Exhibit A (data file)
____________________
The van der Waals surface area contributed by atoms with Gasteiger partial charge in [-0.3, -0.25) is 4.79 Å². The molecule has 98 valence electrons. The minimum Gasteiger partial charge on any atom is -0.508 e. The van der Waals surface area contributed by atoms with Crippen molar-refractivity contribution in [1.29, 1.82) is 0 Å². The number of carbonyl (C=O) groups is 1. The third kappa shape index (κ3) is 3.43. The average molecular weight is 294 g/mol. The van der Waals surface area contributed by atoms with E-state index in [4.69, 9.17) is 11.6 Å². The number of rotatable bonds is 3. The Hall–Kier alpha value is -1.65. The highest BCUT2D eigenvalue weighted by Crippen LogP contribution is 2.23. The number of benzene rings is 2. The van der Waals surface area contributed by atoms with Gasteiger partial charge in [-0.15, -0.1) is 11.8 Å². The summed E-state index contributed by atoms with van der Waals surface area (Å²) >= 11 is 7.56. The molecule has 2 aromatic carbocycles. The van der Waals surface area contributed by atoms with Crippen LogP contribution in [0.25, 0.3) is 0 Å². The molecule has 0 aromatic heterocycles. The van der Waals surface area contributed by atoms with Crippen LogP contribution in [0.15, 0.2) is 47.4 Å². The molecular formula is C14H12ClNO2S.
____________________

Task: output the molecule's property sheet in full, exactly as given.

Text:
The van der Waals surface area contributed by atoms with Gasteiger partial charge in [-0.3, -0.25) is 4.79 Å². The molecule has 98 valence electrons. The minimum Gasteiger partial charge on any atom is -0.508 e. The van der Waals surface area contributed by atoms with Crippen molar-refractivity contribution in [1.29, 1.82) is 0 Å². The number of carbonyl (C=O) groups is 1. The third kappa shape index (κ3) is 3.43. The average molecular weight is 294 g/mol. The van der Waals surface area contributed by atoms with E-state index in [4.69, 9.17) is 11.6 Å². The number of rotatable bonds is 3. The Hall–Kier alpha value is -1.65. The highest BCUT2D eigenvalue weighted by Crippen LogP contribution is 2.23. The number of benzene rings is 2. The van der Waals surface area contributed by atoms with Gasteiger partial charge in [-0.15, -0.1) is 11.8 Å². The summed E-state index contributed by atoms with van der Waals surface area (Å²) >= 11 is 7.56. The molecule has 2 aromatic carbocycles. The van der Waals surface area contributed by atoms with Crippen LogP contribution in [0.25, 0.3) is 0 Å². The molecule has 0 aromatic heterocycles. The van der Waals surface area contributed by atoms with Crippen LogP contribution in [0.15, 0.2) is 47.4 Å². The molecular formula is C14H12ClNO2S.